20/20 was previously associated in my mind with perfect vision. Prior to 2019, I longed for the clarity that the number brought.
But after the year that was last year, I know see 2020 as the Christmas Carol of years. The ghosts of America’s Christmas past (slavery/racism), present (pandemic), and future (climate change), came into the forefront.
And, much like Ebenezer in the well-known tale, we have an opportunity to turn this shit around. The forewarning should be heeded. This is the impetus for us engage in best practices.
I am not trying to pretend that I am an expert in anything. So please do not take my tips as anything more than well-meaning suggestions. To work on your own thinking the best thing you can do is look for content from various mediums.
One of the things that I do to break my own stereotyped or unbalanced thinking is to read. So try it. Read books about how to combat racism or that re-educate prior thinking. I also seek out documentaries and positive films. Watch movies that highlight the potential of people of races other than your own. And most importantly, think before you speak. Force yourself to think differently. Be kind. Be sensitive. Don’t joke about people’s differences. Look at others as fully realized people. Don’t make assumptions about other people.
I don’t foresee my life returning to the “pre-pandemic” normal. No. I have learned too much. Instead, I see myself adopting new practices that were learned in 2020 to maintain my health. First, masks. It goes without saying that I will continue to wear masks and socially distance until I complete the round of vaccines. I encourage all to do so. But, even after that I will continue to incorporate them into daily life. I intend to wear masks out in public anytime I feel under the weather. I do not intend to return to the practice of shaking hands. Most importantly, I intend to maintain the practice of being grateful and kind to all front line workers.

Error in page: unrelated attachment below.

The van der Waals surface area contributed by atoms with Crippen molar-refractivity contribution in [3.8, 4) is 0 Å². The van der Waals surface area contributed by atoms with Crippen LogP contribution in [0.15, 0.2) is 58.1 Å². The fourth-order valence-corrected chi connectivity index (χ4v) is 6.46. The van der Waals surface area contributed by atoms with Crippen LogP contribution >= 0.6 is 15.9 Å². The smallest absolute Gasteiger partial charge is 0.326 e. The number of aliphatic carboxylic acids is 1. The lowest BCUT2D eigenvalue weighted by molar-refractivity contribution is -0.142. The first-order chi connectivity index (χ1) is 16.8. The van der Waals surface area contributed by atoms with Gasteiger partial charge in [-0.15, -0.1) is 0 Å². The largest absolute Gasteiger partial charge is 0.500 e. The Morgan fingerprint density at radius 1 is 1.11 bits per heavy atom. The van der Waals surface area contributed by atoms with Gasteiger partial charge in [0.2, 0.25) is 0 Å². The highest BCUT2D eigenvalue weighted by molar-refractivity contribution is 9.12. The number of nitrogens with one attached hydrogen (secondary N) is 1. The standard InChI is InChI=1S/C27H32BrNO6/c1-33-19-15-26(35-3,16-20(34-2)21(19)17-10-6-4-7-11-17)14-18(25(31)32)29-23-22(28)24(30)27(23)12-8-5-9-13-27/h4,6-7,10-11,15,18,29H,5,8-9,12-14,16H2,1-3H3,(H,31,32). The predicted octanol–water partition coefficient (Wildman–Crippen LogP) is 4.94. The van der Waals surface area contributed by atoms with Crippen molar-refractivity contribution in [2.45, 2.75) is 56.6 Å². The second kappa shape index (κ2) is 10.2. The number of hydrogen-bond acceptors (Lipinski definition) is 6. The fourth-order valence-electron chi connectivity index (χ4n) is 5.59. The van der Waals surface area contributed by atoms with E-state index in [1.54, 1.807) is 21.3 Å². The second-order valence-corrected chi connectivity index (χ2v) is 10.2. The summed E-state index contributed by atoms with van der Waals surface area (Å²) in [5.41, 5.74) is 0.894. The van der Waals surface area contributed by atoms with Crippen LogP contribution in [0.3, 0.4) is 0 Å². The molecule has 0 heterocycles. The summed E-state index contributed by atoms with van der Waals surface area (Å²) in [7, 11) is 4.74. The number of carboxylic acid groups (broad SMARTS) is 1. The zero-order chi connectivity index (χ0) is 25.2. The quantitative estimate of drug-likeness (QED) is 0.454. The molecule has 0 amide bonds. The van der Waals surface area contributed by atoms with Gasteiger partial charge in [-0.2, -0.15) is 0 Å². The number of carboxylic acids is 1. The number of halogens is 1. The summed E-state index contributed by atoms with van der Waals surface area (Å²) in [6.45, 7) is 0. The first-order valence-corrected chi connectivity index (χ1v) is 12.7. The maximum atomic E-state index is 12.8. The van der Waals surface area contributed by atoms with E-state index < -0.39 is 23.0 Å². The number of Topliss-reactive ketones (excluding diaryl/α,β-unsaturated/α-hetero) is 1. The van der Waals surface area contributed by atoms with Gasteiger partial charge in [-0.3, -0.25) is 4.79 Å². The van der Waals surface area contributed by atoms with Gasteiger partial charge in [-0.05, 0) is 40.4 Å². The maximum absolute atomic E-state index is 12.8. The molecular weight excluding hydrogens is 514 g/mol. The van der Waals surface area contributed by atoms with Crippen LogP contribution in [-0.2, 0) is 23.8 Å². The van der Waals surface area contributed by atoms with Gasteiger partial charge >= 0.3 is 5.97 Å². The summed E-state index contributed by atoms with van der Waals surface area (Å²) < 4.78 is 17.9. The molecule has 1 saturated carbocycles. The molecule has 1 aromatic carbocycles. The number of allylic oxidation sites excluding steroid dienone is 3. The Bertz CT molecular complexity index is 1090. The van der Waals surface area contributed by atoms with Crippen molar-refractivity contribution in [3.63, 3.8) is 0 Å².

Although climate change always feels monumentally large, remember that everyone must make changes in their behavior to improve our planet’s health. During the lockdown that started in March, the planet saw small improvements to the carbon emissions. This was a surprising benefit of the pandemic. But, it did encourage me to think more about the planet’s nonhuman inhabitants. I placed food receptacles out for squirrels and birds in my backyard. I have continued that practice into the winter. I have had the benefit of seeing bluejays and cardinals even into December.
Of course, feeding a few small creatures is not enough. Other things that I am trying to do are using my vehicle less and being less wasteful. Other opportunities that we can all take include: buying local products to reduce your carbon footprint, donating to worthwhile causes, and participating in waterway or roadside cleanups. Plus, the most important thing we can all do is encourage corporations whose products we buy to make more environmentally conscious choices. After all, it is corporations that are the biggest contributors to climate change.